There are Leaders who Sacrifice, and then there are Leaders who Sacrifice

by Joseph Franks

There have been many leaders willing to sacrifice anyone and everyone in the pursuit of their own self-interests.


In the Old Testament, Pharaoh was an example of one such leader. In the pursing of gain and glory, he harshly led Israel. He took away their freedom, their ability to profit, and their male prodigy. However, he harmed many more than his Hebrew slaves. In the end, despite warning after warning, he harmed his own household and nation as he recklessly pursued his own glory. In the end, Pharaoh spent his land, wealth, people, son, and army seeking to promote himself and his own interests. Pharaoh was the ultimate narcissistic political leader.

Ezekiel described the ministers of his day. God saw them as shepherds willing to sacrifice their sheep as they pursued their own pleasures. Weak sheep who should have been nurtured, and wandering sheep who should have been pursued and rescued, were left alone; they were not worthy of the shepherds’ attention. Those who did experience the leadership of the shepherds, they wished they had not, for Israel’s shepherds were very forceful and harsh. Ultimately, the elders and priests of Ezekiel’s day sacrificed the sheep for themselves instead of sacrificing themselves for their sheep. Instead of improving and fattening the flock under their care, they fleeced, slaughtered, and ate them up. God witnessed their leadership, and in anger he said to them, “As I live, declares the Lord God, surely because my sheep have become a prey, and my sheep have become food for all the wild beasts, since there was no shepherd, and because my shepherds have not searched for my sheep, but the shepherds have fed themselves, and have not fed my sheep … I am against the shepherds.” (Ezekiel 34)  These men were narcissistic ecclesiastical leaders, and they were abhorrent to God.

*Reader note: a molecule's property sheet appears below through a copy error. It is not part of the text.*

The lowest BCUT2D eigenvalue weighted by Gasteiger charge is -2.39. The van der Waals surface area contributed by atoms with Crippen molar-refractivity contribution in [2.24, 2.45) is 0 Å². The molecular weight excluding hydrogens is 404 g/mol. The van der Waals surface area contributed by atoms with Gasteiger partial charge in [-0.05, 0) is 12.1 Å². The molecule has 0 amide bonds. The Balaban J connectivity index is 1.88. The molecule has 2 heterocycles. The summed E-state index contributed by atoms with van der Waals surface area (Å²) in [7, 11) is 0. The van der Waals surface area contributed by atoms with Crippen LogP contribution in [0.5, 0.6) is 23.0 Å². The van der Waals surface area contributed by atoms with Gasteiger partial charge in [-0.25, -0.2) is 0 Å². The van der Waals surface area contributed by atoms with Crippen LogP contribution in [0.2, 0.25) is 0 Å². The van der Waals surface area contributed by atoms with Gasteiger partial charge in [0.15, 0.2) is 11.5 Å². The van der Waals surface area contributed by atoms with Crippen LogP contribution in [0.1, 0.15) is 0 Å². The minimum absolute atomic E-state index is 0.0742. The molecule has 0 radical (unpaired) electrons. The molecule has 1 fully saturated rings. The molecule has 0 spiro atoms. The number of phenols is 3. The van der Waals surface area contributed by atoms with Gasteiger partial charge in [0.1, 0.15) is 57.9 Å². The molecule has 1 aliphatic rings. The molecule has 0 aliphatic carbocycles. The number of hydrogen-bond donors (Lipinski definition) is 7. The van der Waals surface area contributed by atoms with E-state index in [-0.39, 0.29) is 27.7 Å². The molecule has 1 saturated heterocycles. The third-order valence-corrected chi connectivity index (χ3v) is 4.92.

The ancient scriptures also present many narcissistic family leaders — husbands and fathers willing to sacrifice their wives and children in their own self-interests. There was the time when Abraham allowed his wife to be taken into a pagan king’s harem in order to save his own skin. Lot led his family into the city of Sodom in his pursuit of material gain. Some time later he would sacrifice his daughters in order to save his dignity as a good host. Then there was Judah who was willing to abuse his daughter-in-law in order to safeguard his sons. He would later condemn her to death for the same sin of which he too was guilty. Eli pursued personal peace over familial and ecclesiastical purity; he was apathetic and refused to both protect the temple hostesses, protect the temple worshipers, and disciple his two rebellious sons.

Sadly, there are far too many politicians, priests, and patriarchs like Adolf Hitler. He was willing to sacrifice anyone and everyone in the pursuit of his own self-interest. In the end, no one under his influence was safe. He would spend German, Axis, Allied, and Jewish blood in his pursuit to become a god and rule the world. as he hoped to dominate the world.

There has been one leader willing to sacrifice himself in the pursuit of the interests of others.


God the Father and God the Son were willing to sacrifice in order to love their sinful friends. They organized a plan whereby the Father would willingly spend his precious and beloved Son, and the Son would willingly sacrifice himself. They put the plan into action and Jesus was humbled, betrayed, arrested, tortured, tried, stripped, mocked, toyed with, and nailed to a Roman cross. Then the ultimate sacrifice happened as the Father forced himself to pour out undeserved fury upon his holy Son. They planned this. They performed this. They would not relent from such an extreme and expensive sacrificial outpouring of love. God was the good leader, willing to sacrifice himself in the pursuit of the good interests of his friends.